This would make the best gift for any new mom - make and freeze something delicious, write the date in Sharpie, and bring it straight to her freezer.

While we’re on the subject of food, Sophie has enjoyed quite a few restaurant meals already. I took her to Ristorante Morini for a ladies’ lunch before we went to The Met; we took her to brunch at Loring Place (new favorite NYC spot) and for a festive outing at West Village favorite Rosemary’s; she’s been to Heights Cafe and Gallito’s Kitchen in our neighborhood. NYC, in general, is a great place to have a newborn. I’m able to get out and about without feeling stuck in our apartment. If only I didn’t have to lug that stroller up and down so many stairs.

Part of me wants to show her the world; part of me wants to never leave the bubble of our cozy little apartment. I will always treasure this time.

Ordinary, Extraordinary New York City

Our apartment is slowly starting to fill with more STUFF than ever. Two cribs (regular and travel), a co-sleeper, a stroller that I wish I could just push around without a baby because I love it so much, clothes, baby books, accessories…and there is still so much more to come. But I’m also more allergic to stuff than ever, especially given that we live in a lovely but small Brooklyn apartment. (I still order way too many shoes.) It somehow still doesn’t even seem real that we’re having a baby. I feel her kick all the time, and hear her heartbeat, and we have one final scan next week, but…still doesn’t feel real. I am told this is normal.

I feel like I need to take advantage of every New York City moment before she gets here (and then I get to show her around!). We had this sort of ordinary weekend in NYC, a moment of calm before the chaos of the wedding next week and the baby. But, like most days in NYC, they still somehow feel really special.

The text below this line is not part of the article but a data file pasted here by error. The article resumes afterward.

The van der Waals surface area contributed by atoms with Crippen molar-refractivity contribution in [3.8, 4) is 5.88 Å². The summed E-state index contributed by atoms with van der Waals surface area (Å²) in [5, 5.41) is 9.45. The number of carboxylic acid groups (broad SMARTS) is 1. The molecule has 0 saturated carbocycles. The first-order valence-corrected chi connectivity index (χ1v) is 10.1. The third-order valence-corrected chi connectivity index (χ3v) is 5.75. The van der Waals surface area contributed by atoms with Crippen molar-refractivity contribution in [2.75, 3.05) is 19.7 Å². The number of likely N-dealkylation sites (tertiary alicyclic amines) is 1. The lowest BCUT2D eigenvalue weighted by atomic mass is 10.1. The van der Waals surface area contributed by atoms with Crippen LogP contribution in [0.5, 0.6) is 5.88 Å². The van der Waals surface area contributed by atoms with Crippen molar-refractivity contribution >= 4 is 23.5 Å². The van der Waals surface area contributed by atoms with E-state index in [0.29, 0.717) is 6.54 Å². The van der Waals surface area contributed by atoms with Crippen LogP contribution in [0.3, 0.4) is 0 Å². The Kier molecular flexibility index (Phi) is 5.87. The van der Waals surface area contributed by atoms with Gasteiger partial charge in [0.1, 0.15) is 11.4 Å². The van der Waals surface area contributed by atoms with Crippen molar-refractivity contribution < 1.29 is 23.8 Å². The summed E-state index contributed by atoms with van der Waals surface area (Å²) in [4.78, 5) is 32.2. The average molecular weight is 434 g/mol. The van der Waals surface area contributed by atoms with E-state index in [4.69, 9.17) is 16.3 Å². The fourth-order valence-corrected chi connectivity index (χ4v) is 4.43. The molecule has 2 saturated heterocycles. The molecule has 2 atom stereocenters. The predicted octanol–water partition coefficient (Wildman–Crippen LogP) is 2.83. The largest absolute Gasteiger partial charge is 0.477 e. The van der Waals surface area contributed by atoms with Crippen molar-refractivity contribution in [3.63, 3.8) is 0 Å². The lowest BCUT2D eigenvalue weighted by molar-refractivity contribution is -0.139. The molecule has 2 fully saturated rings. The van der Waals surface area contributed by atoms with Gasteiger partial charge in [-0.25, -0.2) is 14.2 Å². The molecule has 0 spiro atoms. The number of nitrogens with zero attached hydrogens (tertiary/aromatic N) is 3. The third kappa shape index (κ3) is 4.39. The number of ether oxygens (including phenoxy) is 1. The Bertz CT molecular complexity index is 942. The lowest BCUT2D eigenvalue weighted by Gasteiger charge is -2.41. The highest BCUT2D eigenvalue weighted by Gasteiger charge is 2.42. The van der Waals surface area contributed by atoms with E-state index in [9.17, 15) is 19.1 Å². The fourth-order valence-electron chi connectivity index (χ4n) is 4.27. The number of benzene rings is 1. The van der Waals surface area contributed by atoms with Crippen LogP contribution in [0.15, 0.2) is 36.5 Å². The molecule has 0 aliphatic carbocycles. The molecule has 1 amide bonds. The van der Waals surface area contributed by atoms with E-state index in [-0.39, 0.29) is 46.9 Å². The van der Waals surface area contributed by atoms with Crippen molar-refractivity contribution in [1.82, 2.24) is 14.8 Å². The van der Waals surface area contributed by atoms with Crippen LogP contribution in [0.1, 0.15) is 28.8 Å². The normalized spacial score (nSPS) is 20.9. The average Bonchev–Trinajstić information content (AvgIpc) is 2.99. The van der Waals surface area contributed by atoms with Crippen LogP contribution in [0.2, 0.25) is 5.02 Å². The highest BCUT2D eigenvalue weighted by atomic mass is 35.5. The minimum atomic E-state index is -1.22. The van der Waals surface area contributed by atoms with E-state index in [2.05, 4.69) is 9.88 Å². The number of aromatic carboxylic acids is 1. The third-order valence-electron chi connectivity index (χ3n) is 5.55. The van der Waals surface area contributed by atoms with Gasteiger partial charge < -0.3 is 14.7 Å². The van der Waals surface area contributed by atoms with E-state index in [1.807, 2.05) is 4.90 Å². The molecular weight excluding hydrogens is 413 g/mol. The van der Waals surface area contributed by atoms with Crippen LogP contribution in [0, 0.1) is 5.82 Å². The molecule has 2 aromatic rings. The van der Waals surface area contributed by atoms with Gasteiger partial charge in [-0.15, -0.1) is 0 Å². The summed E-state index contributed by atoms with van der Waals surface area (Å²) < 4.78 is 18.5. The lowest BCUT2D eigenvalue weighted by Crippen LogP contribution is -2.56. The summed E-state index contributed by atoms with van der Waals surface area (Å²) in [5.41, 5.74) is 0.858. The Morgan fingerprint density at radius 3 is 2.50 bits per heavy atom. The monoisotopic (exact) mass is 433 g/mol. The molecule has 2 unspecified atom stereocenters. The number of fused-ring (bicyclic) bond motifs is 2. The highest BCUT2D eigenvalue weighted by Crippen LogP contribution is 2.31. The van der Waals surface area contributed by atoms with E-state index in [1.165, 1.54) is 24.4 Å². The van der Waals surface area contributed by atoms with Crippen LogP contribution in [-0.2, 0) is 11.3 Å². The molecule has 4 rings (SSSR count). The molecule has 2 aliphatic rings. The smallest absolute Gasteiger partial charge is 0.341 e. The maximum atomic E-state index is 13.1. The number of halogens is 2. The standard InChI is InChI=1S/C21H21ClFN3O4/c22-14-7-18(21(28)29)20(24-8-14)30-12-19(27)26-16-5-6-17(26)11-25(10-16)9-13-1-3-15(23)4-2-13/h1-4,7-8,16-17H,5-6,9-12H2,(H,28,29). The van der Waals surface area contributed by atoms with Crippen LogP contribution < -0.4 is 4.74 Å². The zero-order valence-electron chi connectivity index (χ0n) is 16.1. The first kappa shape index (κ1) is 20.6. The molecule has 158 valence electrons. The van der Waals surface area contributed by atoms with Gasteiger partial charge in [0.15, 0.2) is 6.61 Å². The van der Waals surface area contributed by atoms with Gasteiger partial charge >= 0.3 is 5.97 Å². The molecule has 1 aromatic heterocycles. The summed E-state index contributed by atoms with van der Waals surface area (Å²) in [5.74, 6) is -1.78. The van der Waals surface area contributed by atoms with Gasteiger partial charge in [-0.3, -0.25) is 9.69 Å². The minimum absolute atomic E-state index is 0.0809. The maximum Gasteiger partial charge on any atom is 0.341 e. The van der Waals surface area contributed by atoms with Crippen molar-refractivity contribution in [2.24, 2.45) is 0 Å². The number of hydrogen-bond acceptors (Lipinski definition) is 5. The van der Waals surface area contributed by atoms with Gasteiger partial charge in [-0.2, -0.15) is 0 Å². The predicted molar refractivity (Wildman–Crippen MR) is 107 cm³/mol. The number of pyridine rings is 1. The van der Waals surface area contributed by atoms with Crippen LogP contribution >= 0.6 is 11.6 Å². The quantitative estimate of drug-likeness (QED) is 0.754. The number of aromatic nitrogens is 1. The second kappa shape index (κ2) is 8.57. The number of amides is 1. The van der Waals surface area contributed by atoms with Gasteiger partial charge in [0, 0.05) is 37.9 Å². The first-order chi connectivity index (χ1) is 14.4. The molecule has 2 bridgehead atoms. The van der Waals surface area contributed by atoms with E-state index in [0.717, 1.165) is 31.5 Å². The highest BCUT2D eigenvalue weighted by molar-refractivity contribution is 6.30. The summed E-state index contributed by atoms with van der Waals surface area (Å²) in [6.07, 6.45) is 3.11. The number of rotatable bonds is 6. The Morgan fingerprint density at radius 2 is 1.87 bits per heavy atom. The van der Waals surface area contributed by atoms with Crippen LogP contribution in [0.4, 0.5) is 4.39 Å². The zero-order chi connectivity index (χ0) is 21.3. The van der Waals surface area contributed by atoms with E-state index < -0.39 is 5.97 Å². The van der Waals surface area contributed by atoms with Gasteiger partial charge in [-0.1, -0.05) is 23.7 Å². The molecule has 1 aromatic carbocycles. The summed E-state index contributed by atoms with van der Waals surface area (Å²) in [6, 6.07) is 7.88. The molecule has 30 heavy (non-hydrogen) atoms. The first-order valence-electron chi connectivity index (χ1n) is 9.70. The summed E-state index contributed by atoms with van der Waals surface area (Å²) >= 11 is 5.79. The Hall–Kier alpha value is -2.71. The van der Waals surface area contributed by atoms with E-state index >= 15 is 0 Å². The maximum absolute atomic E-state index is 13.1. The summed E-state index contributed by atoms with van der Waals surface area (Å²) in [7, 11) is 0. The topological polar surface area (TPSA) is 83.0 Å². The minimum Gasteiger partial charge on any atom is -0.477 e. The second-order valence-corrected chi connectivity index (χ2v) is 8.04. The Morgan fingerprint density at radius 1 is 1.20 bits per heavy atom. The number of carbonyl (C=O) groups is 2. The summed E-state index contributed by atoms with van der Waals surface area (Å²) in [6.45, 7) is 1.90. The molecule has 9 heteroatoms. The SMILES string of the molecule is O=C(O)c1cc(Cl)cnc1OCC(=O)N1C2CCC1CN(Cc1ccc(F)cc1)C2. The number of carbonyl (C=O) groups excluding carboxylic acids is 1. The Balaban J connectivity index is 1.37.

I started out the weekend wedding dress shopping on the Upper East Side, and walking all the way down to the East Village to meet Alex. Because I will not be my skinniest ever on my wedding day, we went to Danny Meyer’s fast-casual pizza place, Martina, and then went to ChikaLicious Dessert Bar a couple blocks away. I have literally wanted to come here for ten years and it’s so worth it. The owner, Chika, is a former Wall Street banker, and she works with such grace and precision on these insanely delicious but light and airy desserts. There’s champagne with raspberry ice cubes, wine, coffee, and a general jazzy, fresh vibe. It’s been open since 2003, and now they have outposts all over Asia. But it still feels so perfectly New York. And get the “cheese cake” - it’s always on the menu, and it’s the perfect creamy, sweet, and tart balance.

IMG_8900.JPG

On Sunday, we met friends on the Upper West Side for a very early breakfast (their tradition that we crash every few months, at Cafe 82 on Broadway), and walked down to Meatpacking to check out the massive new Restoration Hardware complex in the old Pastis space. (I miss Pastis, the French fries, and the French-y vibe.) It’s impressive, with a ladies-who-lunch-feeling fifth-floor restaurant, a little coffee shop on the third floor, and huge pieces of furniture, all in shades of “fog” or “sand.” This isn’t where you come for bursts of color.